Another bad year for olive oil production lies ahead in Spain, as climate change – particularly extremely high temperatures and drought – hits the industry hard. This is expected to impact prices across Europe – and Greece – as the country produces the largest quantities worldwide.
The Spanish Ministry of Agriculture estimates that production this year for the season that already began at the beginning of this month will reach about 765 thousand tons. This is almost half of the 2021/2022 season when production reached 1.5 million tons. Production last year (2022/2023 season) was the lowest in recent years due to drought.
This year’s crop will be 15% higher than last year, which reached 664,000 tonnes, but will still be 35% lower than the four-year average, according to new figures from the Spanish government.
40% of global production comes from this country, and therefore the quantities of olive oil produced there greatly affect sufficiency from Europe to Africa and America.
The drought that has been very severe since last year is either destroying crops by prematurely dropping the fruits from the trees, or making the olives (fruits) smaller than usual.
The decline in production is starting to cause major problems as Spain exports 70% of the olive oil it produces. Prices have risen dramatically, affecting consumers not only there, but throughout Europe. At the same time, small and large olive producers begin to face sustainability issues because they do not have enough product to sell when their obligations come due.
The world’s largest olive producer is under the hammer
Already, Spain’s Deoleo, the world’s largest oil producer, has hired investment bank Lazard to explore strategic options including a potential sale, the company itself announced to the country’s stock market watchdog.
Reuters data showed that the company, whose main shareholder is investment fund CVC, announced a few days ago that in the first half of this year its balance sheet fell into the red – after making only a small profit a year ago. The company has recently heard from several applicants, including the UAE-based food company IFFCO. These talks have not been confirmed.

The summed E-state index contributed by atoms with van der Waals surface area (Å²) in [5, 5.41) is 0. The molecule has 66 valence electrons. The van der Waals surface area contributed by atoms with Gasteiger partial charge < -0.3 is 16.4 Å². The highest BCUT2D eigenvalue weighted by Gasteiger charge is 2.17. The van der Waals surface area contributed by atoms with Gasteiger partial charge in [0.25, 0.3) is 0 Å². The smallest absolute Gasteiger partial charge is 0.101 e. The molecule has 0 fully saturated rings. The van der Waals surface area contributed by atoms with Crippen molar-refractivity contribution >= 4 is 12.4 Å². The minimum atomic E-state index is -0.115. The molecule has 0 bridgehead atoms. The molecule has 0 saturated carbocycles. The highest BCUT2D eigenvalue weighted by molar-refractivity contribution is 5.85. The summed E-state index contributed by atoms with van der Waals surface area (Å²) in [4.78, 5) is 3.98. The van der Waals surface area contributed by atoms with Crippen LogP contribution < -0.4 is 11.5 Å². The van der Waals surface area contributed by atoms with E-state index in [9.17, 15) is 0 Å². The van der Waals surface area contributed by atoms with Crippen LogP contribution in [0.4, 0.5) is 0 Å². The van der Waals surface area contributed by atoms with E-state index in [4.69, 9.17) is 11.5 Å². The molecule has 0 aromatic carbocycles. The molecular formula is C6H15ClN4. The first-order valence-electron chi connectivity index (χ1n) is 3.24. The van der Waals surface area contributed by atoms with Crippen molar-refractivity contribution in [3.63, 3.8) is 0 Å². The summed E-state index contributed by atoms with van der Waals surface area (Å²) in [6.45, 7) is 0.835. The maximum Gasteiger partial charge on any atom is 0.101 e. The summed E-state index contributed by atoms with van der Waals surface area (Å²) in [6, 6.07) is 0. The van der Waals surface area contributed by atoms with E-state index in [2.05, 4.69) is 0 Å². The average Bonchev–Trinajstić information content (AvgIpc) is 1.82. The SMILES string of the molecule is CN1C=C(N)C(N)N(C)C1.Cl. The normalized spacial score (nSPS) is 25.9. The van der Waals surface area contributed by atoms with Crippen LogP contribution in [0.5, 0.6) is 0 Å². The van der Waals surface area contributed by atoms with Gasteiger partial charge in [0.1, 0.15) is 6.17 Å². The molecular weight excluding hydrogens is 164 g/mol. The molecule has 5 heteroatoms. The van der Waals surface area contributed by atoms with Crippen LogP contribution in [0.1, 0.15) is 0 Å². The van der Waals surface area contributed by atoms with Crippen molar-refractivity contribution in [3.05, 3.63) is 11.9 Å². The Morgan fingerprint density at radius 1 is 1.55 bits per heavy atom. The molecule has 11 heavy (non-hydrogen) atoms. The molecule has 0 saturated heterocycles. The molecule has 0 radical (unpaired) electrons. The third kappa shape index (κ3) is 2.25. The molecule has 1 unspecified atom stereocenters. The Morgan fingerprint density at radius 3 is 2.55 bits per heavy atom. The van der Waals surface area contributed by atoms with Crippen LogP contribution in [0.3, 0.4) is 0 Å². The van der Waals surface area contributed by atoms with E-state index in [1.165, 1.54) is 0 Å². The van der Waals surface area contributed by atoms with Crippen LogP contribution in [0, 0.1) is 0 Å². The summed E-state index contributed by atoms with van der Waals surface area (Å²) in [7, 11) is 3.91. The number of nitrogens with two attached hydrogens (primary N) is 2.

Olive oil production in Spain
Source: Bloomberg with data from the Spanish Ministry of Agriculture
Social and economic impacts
“We are heading towards a second bad season in a row with huge social and economic consequences in many cities of Andalusia,” Cristobal Cano, spokesman for the UPA farmers group, told Reuters after presenting data on the expected large decline. in production from the region., according to Bloomberg.
Earlier in the week, the European Commission also forecast lower yields, saying olive oil prices are expected to remain high for another year, forcing consumers to dig deeper into their pockets and consume less olive oil.
Thefts are common
At the same time, olive oil had become so expensive that theft became rampant. It is worth noting that nearly 50,000 liters of extra virgin olive oil that was ready for bottling disappeared in the early hours of August 30 from a mill in the province of Cordoba, Spain. The thieves loaded high-quality olive oil worth 500,000 euros and disappeared.
Also earlier this month, Spanish police confiscated 74 tons of stolen olives in the province of Seville. Twelve people were arrested in the city of Bilas on suspicion of involvement in the theft and trafficking of olives.
source: after that
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